Break-Up Books for 'Bachelor' Contestants
In last night's season finale, "Bachelor" heartthrob Sean Lowe chose to propose to Catherine, the quirky love-note scribe from Seattle, shattering the hearts of runner-up Lindsay as well as the show's millions of fans, all in one brutal stroke.
After a stretch of sunken ratings, ABC's "The Bachelor," the reality show in which 25 women compete for one man's hand in marriage, made a comeback this season (its 17th), drawing an audience of nearly 9 million viewers. What had people tuning in to watch the horde of smitten singles slowly dwindle week after week? Some credit the show's growing popularity among younger audiences. Others have chalked its success up to its leading man Lowe, the strawberry-blonde 28-year-old insurance agent from Texas who made headlines with both his frequent shirtlessness and his outspoken commitment to his faith (he refers to himself as a "born-again virgin").
At any rate, the conclusion of the show means pain for many, happiness for few. For all the ladies who didn't get a rose, and for the fans who tuned in week after week: we've got the books whose advice can heal your heart.
Drop the Nutella
The first few days (and even weeks) after heartbreak can be a haze of tears, TV and junk food, and that's OK—to a point. Eventually (and, preferably sooner than later), you're going to have to peel yourself from your sofa, scrub off your misery and return to the real world. When you do, be sure to have Greg Behrendt (co-author of "He's Just Not That Into You") and Amiira Ruotola-Behrendt's book, "It's Called a Breakup Because It's Broken," which shells out the mix of tender encouragement and tough-love advice you'll need in this first fragile stage of healing.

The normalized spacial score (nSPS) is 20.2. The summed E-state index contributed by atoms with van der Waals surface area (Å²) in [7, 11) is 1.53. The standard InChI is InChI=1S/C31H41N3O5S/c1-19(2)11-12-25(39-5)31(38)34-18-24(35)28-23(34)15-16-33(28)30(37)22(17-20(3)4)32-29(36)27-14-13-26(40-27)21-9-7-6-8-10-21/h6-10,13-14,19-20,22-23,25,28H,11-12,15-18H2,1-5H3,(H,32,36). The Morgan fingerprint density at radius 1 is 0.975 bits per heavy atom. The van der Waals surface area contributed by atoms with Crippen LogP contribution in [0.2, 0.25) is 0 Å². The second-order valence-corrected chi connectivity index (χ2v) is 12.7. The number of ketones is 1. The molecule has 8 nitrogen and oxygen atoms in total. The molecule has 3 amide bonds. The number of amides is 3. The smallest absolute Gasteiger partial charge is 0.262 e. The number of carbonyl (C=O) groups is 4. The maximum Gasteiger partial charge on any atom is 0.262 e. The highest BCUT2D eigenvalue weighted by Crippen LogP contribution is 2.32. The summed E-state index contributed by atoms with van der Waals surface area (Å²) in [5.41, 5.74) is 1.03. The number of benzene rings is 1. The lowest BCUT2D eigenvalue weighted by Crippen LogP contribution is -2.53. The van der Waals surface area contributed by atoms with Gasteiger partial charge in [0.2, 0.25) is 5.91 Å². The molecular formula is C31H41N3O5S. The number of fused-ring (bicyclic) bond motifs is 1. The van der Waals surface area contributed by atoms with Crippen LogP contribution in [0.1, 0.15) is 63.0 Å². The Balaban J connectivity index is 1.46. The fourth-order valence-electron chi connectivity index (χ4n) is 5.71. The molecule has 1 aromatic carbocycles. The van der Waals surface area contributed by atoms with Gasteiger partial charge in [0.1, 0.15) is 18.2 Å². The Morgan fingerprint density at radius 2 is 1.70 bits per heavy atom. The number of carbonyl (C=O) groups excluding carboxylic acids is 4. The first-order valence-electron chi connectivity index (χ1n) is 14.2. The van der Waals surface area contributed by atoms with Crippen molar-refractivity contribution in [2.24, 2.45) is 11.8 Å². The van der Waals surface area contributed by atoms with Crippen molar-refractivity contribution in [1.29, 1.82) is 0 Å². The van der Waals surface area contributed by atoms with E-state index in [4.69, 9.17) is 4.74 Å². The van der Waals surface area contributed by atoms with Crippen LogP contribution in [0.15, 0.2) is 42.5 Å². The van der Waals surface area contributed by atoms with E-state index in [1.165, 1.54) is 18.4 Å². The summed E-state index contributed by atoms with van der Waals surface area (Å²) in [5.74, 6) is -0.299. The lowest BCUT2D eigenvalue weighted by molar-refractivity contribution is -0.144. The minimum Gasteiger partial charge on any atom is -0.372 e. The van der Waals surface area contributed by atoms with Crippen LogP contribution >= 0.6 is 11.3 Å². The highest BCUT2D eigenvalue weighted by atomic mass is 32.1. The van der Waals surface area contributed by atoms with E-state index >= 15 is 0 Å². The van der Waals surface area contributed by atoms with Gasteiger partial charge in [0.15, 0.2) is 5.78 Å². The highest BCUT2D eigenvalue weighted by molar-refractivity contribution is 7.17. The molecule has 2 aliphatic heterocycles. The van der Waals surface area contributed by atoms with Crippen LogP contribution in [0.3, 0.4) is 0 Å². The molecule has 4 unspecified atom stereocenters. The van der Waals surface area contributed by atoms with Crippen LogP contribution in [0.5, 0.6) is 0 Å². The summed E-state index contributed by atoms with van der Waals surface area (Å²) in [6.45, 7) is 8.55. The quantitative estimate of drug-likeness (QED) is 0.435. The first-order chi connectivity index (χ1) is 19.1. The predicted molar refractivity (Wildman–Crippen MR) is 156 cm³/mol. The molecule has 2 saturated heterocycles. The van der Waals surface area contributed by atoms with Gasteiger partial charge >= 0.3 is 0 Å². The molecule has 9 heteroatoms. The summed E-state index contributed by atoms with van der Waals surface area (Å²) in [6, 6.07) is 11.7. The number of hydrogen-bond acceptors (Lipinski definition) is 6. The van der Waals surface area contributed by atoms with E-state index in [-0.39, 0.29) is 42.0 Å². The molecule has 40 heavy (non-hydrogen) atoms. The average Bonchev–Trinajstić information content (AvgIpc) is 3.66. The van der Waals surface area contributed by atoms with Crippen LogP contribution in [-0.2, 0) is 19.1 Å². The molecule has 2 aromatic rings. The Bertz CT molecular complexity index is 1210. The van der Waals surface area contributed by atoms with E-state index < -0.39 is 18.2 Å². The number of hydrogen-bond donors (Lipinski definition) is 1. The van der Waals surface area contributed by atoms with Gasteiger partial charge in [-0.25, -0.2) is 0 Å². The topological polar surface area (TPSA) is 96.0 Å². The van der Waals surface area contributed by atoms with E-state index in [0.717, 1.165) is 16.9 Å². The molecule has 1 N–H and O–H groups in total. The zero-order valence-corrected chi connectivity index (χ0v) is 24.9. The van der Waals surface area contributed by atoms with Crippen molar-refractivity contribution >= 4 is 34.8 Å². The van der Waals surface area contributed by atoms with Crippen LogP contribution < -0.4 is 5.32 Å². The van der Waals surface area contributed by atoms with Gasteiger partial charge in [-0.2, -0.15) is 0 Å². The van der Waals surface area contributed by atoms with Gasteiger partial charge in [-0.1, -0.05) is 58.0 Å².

Learn from love mistakes
Breakups can teach you valuable lessons about relationships (other than that they break hearts) and about yourself (other than that you aren't loveable). Don't let the only takeaway from your breakup be a sour take on love. In "It's a Breakup, Not a Breakdown," dating coach Lisa Steadman describes how to not only rise from the ashes of your romance, but how to re-emerge as an even better version of yourself.
Embrace being single
Breakups can lead to personal transformations, but in order take best advantage of them, you may have to go solo for a while. In "The Breakup Bible," psychotherapist and relationship expert Rachel Sussman argues that healing from heartbreak isn't just about getting back in the dating game—it's also about learning to stand on your own. "Not only can you live without him," Sussman writes, "it is even possible to thrive."
Get back on the horse
The itch for romance is bound to return sooner or later, and when it does, be sure to follow Jessica Massa's unconventional advice as laid out in her book "The Gaggle." One of the biggest mistakes people make in dating, she argues, is waiting around for Mr. or Mrs. Perfect—not because that person will never come, but because he or she might be right there within reach. Massa advises those seeking real love to see their friends, friends-of-friends, hook-up buddies and even co-workers—their "gaggle"—in a whole new light: not just as stepping stones to The One, but as prime contenders in their own right.